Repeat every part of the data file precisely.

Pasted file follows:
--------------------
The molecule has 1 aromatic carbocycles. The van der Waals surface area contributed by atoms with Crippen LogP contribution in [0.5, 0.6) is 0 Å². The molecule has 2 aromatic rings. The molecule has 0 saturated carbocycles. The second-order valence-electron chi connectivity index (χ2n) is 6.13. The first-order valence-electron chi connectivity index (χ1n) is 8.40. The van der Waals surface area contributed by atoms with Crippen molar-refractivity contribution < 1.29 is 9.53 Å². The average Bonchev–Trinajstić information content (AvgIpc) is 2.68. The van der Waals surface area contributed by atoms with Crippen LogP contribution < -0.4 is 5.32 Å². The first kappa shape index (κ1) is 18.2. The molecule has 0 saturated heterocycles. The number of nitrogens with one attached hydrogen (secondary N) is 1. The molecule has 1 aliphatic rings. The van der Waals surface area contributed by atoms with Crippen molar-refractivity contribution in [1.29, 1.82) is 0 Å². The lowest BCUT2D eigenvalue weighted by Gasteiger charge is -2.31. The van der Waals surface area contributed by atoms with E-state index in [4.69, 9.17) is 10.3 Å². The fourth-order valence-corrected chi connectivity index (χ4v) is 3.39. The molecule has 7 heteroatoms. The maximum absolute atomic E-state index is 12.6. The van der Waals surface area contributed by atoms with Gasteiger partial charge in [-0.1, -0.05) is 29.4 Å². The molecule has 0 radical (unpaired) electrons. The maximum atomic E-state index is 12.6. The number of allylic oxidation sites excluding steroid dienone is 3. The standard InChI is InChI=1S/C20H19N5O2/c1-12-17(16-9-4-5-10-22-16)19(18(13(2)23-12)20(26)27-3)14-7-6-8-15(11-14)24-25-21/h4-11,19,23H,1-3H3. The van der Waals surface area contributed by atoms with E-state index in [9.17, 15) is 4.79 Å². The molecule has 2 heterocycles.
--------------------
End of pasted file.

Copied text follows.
The molecule has 1 aromatic carbocycles. The van der Waals surface area contributed by atoms with Crippen LogP contribution in [0.5, 0.6) is 0 Å². The molecule has 2 aromatic rings. The molecule has 0 saturated carbocycles. The second-order valence-electron chi connectivity index (χ2n) is 6.13. The first-order valence-electron chi connectivity index (χ1n) is 8.40. The van der Waals surface area contributed by atoms with Crippen molar-refractivity contribution < 1.29 is 9.53 Å². The average Bonchev–Trinajstić information content (AvgIpc) is 2.68. The van der Waals surface area contributed by atoms with Crippen LogP contribution < -0.4 is 5.32 Å². The first kappa shape index (κ1) is 18.2. The molecule has 0 saturated heterocycles. The number of nitrogens with one attached hydrogen (secondary N) is 1. The molecule has 1 aliphatic rings. The van der Waals surface area contributed by atoms with Crippen molar-refractivity contribution in [1.29, 1.82) is 0 Å². The lowest BCUT2D eigenvalue weighted by Gasteiger charge is -2.31. The van der Waals surface area contributed by atoms with E-state index in [4.69, 9.17) is 10.3 Å². The fourth-order valence-corrected chi connectivity index (χ4v) is 3.39. The molecule has 7 heteroatoms. The maximum absolute atomic E-state index is 12.6. The van der Waals surface area contributed by atoms with Gasteiger partial charge in [-0.1, -0.05) is 29.4 Å². The molecule has 0 radical (unpaired) electrons. The maximum atomic E-state index is 12.6. The number of allylic oxidation sites excluding steroid dienone is 3. The standard InChI is InChI=1S/C20H19N5O2/c1-12-17(16-9-4-5-10-22-16)19(18(13(2)23-12)20(26)27-3)14-7-6-8-15(11-14)24-25-21/h4-11,19,23H,1-3H3. The van der Waals surface area contributed by atoms with E-state index in [9.17, 15) is 4.79 Å². The molecule has 2 heterocycles.